Are there other things that you’ve been thinking about lately or that you look forward to after the sanctions?

Our big concern now is that [U.S.] Republican presidential candidates say that if they’re elected, they will cancel these agreements. This would disturb an achievement that cost decades of negotiations. We should not destroy what has been planted—such a very expensive cultivation. I hope we’ll always think that relations and cooperation are the best solution for solving problems.
How long do we have to have conflicts? We are big nations! Not all Iranians love America—but they have a lot of enthusiasm for development, a better life, and to be in contact with the world. We have to try to respect each other in spite of our differences.

Source: http://blogs.scientificamerican.com/guest-blog/saving-iran-s-precious-lake-urmia/

Bombardier ; With New Iranian Airline?

Bombardier ; With New Iranian Airline?

Summary

Bombardier Inc., the world’s third-biggest planemaker, is in negotiations about a deal with a prospective new airline serving the tourist island of Qeshm in southern Iran.

Montreal-based Bombardier’s Chairman Pierre Beaudoin held talks with officials from the Qeshm Free Zone during a recent visit to Tehran, a spokesman for the district at the southern end of the Persian Gulf said by telephone. The manufacturer confirmed that discussions in Iran are under way.

Bombardier makes a variety of aircraft models, spanning turboprops through regional jets to the C Series narrow-body designed to compete with short-haul planes from Boeing Co. and Airbus Group SE. Airbus has already secured a 118-jet, $27 billion sale to Iran, while Boeing started talks earlier this month.

“We’ve had continued discussions — they’re exploratory discussions — with a number of people there,” Bombardier spokeswoman Marianella de la Barrera said of Iran. She added that the company has “identified significant opportunities in the region with regards to the commercial aviation sector.”

Planemakers are targeting Iran as the country seeks to renew its aging aircraft fleet and modernize archaic infrastructure following January’s lifting of economic sanctions imposed over Middle Eastern country’s nuclear program.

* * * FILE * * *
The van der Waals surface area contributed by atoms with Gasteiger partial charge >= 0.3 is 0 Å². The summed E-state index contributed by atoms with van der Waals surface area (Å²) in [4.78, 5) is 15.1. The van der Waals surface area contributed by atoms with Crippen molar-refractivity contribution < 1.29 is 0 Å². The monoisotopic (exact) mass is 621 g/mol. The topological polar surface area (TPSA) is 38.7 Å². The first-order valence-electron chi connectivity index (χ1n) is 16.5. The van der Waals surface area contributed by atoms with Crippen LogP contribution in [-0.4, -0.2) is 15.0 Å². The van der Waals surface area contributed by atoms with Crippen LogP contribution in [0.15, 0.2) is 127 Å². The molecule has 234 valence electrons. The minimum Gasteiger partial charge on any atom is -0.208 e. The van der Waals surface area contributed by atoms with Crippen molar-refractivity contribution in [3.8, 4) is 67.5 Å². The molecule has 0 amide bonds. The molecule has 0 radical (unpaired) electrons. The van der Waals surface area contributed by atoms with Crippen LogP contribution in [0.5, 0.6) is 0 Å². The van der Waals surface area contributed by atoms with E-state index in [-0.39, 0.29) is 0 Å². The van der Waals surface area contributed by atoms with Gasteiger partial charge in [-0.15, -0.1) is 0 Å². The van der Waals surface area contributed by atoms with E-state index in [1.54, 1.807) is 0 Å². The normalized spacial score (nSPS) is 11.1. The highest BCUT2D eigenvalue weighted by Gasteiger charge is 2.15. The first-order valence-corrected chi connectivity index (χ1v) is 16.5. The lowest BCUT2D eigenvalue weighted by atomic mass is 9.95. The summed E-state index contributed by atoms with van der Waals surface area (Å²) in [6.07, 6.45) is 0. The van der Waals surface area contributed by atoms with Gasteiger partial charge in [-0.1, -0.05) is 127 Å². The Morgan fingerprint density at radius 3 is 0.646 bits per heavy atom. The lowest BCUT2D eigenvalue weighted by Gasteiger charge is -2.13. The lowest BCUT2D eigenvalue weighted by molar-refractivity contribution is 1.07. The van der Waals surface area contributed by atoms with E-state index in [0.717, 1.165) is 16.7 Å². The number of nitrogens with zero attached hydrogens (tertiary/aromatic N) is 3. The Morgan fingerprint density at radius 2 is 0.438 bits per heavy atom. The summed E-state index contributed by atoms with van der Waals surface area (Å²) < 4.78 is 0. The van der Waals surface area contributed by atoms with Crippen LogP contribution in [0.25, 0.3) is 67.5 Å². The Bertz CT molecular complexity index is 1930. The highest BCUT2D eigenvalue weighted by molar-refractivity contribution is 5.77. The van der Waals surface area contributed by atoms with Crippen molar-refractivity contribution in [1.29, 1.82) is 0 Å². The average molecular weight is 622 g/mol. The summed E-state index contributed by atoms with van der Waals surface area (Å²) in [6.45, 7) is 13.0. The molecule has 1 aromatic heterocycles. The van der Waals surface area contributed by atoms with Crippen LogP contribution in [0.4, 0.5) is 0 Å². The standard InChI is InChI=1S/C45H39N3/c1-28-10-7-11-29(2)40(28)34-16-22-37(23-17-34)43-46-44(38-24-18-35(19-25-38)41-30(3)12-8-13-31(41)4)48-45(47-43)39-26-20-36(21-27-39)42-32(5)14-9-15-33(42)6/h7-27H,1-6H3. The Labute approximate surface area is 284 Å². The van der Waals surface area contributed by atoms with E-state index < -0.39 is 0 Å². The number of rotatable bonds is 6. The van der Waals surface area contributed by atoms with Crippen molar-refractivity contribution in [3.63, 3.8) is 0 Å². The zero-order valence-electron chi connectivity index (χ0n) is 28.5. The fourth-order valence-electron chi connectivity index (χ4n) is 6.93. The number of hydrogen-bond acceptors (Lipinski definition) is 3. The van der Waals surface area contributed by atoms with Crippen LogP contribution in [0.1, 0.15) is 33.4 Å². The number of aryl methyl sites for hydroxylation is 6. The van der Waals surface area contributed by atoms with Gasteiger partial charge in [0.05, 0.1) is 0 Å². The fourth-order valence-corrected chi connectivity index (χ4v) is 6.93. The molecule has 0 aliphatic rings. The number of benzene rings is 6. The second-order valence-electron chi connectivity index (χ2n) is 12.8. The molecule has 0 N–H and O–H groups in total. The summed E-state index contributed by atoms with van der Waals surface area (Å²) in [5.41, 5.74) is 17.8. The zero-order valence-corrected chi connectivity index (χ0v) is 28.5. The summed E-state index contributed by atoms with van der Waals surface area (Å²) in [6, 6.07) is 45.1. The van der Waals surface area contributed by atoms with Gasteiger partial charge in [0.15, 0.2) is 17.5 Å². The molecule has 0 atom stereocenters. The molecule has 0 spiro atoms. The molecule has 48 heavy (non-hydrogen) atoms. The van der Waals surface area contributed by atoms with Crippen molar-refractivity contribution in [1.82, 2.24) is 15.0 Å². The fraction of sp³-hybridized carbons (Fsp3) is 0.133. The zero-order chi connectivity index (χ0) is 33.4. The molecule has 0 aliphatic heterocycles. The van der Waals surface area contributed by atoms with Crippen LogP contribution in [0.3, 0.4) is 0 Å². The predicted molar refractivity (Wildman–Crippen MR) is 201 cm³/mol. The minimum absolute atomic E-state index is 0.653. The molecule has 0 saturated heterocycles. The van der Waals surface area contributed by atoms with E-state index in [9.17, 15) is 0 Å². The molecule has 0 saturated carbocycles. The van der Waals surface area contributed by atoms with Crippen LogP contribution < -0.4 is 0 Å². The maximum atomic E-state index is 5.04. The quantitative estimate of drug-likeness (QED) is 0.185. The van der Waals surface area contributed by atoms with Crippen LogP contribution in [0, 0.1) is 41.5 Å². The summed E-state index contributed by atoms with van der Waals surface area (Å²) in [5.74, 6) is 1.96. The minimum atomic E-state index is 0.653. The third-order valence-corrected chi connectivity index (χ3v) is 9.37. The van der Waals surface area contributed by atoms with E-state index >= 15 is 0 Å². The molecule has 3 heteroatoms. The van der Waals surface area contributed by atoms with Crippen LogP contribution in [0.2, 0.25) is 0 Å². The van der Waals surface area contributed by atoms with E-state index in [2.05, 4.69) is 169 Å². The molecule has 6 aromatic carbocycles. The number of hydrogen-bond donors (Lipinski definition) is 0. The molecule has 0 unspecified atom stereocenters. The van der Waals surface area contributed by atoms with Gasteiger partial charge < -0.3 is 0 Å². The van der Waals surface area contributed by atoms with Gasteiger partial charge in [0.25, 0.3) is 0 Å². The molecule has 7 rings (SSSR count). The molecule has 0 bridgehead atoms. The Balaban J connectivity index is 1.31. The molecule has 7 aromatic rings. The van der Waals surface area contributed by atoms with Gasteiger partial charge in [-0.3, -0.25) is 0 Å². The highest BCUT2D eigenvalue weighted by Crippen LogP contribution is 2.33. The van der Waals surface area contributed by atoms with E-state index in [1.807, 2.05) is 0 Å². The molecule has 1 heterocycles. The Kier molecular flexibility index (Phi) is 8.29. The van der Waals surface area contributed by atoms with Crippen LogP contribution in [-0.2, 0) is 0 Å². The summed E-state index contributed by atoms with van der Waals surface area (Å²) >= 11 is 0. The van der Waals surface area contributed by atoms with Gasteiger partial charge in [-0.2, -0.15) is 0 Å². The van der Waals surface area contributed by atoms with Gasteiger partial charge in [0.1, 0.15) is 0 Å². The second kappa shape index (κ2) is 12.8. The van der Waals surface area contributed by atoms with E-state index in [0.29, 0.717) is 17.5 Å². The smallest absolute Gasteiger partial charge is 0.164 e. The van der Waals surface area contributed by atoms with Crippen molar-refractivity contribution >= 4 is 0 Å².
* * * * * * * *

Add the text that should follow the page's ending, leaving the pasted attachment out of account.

Qeshm Free Zone officials have held talks with several companies but are keen to strike a deal with Bombardier in the next two months, the spokesman said.

Bombardier and Iran

The Canadian company, which reckons Iran will need about 300 planes over the next decade, declined to comment on the topics or aircraft models discussed.

Iran Air may remain a sales prospect despite the Airbus purchase, with Chairman Farhad Parvaresh saying after that deal that the carrier would need at least 20 regional jets and that Bombardier had made a presentation.

“We’ve had continued discussions, they’re exploratory discussions, with a number of people there for transport solutions required for the region and what we can offer,” Marianella de la Barrera, Bombardier’s manager for public affairs and communications, said by phone from Montreal on Sunday.

While confirming Mr. Beaudoin’s travel to Iran, she declined to comment on the content of the talks. The company has “identified significant opportunities in the region with regards to commercial aviation sector,” she said.

 

Source: http://www.bloomberg.com/news/articles/2016-04-24/bombardier-explores-new-airline-project-in-post-sanctions-iran

http://www.theglobeandmail.com/report-on-business/international-business/african-and-mideast-business/bombardier-in-talks-to-supply-new-airline-in-iran/article29745793/

Clash in Iran; Supercell mobile gaming

Clash in Iran; Supercell mobile gaming

Summary

Supercell has joined the club of foreign game developers to accept Iranian rials (the nation’s currency), at least for its flagship title, Clash of Clans.

The mobile gaming giant struck a deal on March 24 with the largest third-party app store in Iran, Cafe Bazaar, which plugs Clash of Clans into its local payment gateway. This enables Iranians to pay for in-app purchases using their debit card by way of an interbank system called Shetab (this is mostly because of the sanctions the country has faced). Supercell is left with 61 percent of revenues after a 9 percent VAT is deducted and Cafe Bazaar claims its 30 percent. The metrics on Cafe Bazaar site clock Clash of Clans downloads to over 5 million installs to date and Clash Royale at over 1 million.